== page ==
New Literary History of Modern China Editorial Board Workshop, Harvard University
On September 21-22, 2012, Harvard University hosted a two-day workshop for members of the editorial board of A New Literary History of Modern China, a volume commissioned by Harvard University Press. This volume aims to gather short works by scholars with varied disciplinary backgrounds that help rethink approaches to modern Chinese literary history, and its development is being sponsored by CCK-IUC. In addition to the project’s editor-in-chief, Professor David Der-wei Wang, the workshop included Lindsay Waters (Executive Editor for the Humanities at Harvard University Press) and six members of the editorial board: Kirk Denton (The Ohio State University), Michel Hockx (SOAS), Carlos Rojas (Duke University), Jing Tsu (Yale University), Ban Wang (Stanford University), and Michelle Yeh (University of California – Davis).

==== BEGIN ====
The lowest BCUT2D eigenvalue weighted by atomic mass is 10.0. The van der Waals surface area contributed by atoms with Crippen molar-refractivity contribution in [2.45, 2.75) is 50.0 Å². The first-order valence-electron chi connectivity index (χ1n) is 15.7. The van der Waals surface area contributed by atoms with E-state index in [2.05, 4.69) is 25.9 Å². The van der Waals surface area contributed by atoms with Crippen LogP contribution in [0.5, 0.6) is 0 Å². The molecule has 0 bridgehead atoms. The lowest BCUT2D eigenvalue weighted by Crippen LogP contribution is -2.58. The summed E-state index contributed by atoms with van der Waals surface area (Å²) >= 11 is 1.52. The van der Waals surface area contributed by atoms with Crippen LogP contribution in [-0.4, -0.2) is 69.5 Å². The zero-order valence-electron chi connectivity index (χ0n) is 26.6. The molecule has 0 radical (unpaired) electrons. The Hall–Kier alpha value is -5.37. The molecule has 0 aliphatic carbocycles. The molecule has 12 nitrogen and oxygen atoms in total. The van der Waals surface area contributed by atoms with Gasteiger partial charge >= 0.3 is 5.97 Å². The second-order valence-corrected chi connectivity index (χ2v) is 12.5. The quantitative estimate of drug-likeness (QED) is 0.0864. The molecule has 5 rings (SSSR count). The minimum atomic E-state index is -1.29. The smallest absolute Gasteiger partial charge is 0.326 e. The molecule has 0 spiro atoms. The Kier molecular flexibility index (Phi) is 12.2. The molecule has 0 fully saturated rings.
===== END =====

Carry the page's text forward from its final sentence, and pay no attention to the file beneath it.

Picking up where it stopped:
In three workshop sessions held over the course of two days, the editors discussed the broad scope of the project, each of the proposed topics, and a sampling of the submitted essays. Several proposals were adjusted or replaced with new topics, and, in compiling their new topic list, the editors strove to achieve a representative balance across time periods, genres, and geopolitical locals. The general consensus favored fresh perspectives and innovative approaches to modern Chinese literary history, but the editors also agreed that the volume could not completely eschew the most canonical texts, writers, and historically significant dates. Publication is slated for fall 2015.
Editors of the forthcoming A New Literary History of Modern China participate
in a workshop at Harvard University, September 21-22, 2012.
Lei Feng: The Construction and Deconstruction of a Revolutionary Moral Model, a Lecture by Tao Dongfeng, Harvard University